EGU2020-22003, updated on 12 Jun 2020
EGU General Assembly 2020
© Author(s) 2020. This work is distributed under
the Creative Commons Attribution 4.0 License.

Hydro-morphodynamic modelling of floodplains: the role of vegetation in suspended sediment transport

Daniel A. S. Conde, Robert M. Boes, and David F. Vetsch
Daniel A. S. Conde et al.
  • Laboratory of Hydraulics, Hydrology and Glaciology, ETH Zurich, Switzerland

Riverine environments are amongst the most complex ecosystems on the planet. As several anthropogenic factors have increasingly disrupted the natural dynamics of rivers, namely through stream regulation, the need for re-establishing the ecological role of these systems has gained relevance.

Of particular interest are floodplains in compound channels, primarily regarded for safety against floods, but which also comprise an extensive realm for ecological functions and establishment of various species. Floodplain vegetation affects flow resistance and dispersion, playing a fundamental role in erosion and deposition of suspended sediment.

The present work aims at quantifying the interaction between vegetation and suspended sediment transport on floodplains in compound channels by numerical simulations. The employed numerical tool is BASEMENT v3, a GPU-accelerated hydro-morphodynamic 2D model developed at the Laboratory of Hydraulics, Hydrology and Glaciology of ETH Zurich. In the context of the present study, the model is extended with turbulence and suspended sediment transport capabilities. The implemented closure models for turbulence pertain to three major groups, namely (i) mixing-length, (ii) production-dissipation and (iii) algebraic stress models. For suspended sediment transport, the main classical formulations from fluvial hydraulics were implemented in the numerical model.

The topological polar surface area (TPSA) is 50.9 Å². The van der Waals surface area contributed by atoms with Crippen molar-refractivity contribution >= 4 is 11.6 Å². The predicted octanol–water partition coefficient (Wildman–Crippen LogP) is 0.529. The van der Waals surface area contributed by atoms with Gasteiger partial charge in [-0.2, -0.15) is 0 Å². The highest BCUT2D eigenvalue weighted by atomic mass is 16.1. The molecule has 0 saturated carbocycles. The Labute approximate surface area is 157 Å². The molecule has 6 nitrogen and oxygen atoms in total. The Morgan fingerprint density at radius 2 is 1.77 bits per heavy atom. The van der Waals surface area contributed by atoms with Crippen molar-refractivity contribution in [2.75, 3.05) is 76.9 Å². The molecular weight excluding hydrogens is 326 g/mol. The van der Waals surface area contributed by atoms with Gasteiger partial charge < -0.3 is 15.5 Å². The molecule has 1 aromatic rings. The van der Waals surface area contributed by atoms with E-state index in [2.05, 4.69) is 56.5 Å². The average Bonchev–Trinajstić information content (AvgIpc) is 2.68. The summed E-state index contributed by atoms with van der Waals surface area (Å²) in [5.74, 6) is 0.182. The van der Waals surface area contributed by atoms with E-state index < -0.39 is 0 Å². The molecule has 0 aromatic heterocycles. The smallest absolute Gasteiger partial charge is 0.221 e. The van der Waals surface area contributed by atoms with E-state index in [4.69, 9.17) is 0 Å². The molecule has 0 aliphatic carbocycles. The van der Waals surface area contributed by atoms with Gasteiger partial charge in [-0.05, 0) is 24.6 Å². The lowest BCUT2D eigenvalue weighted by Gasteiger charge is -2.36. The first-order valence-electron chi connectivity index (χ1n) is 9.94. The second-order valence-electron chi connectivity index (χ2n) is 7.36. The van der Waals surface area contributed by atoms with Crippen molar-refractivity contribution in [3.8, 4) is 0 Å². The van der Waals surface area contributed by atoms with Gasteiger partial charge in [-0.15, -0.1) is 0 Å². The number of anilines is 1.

Laboratory data from flume experiments featuring suspended sediment load and vegetation-like proxies are used for model validation. The numerical results are compared with the observed water depths, velocities and sediment concentrations for different sets of experiments with varying properties, such as density and submergence. The implemented closure models for flow resistance, turbulence and suspended sediment are then combined, calibrated and classified in terms of numerical output quality.

The obtained results from this modelling effort mainly contribute to understanding the applicability of 2D (depth-averaged) models to complex eco-morphodynamics scenarios. The calibration and rating of well-known closure models for turbulence and sediment transport provides relevant guidelines for both future research and practice in fluvial modelling.

How to cite: Conde, D. A. S., Boes, R. M., and Vetsch, D. F.: Hydro-morphodynamic modelling of floodplains: the role of vegetation in suspended sediment transport, EGU General Assembly 2020, Online, 4–8 May 2020, EGU2020-22003,, 2020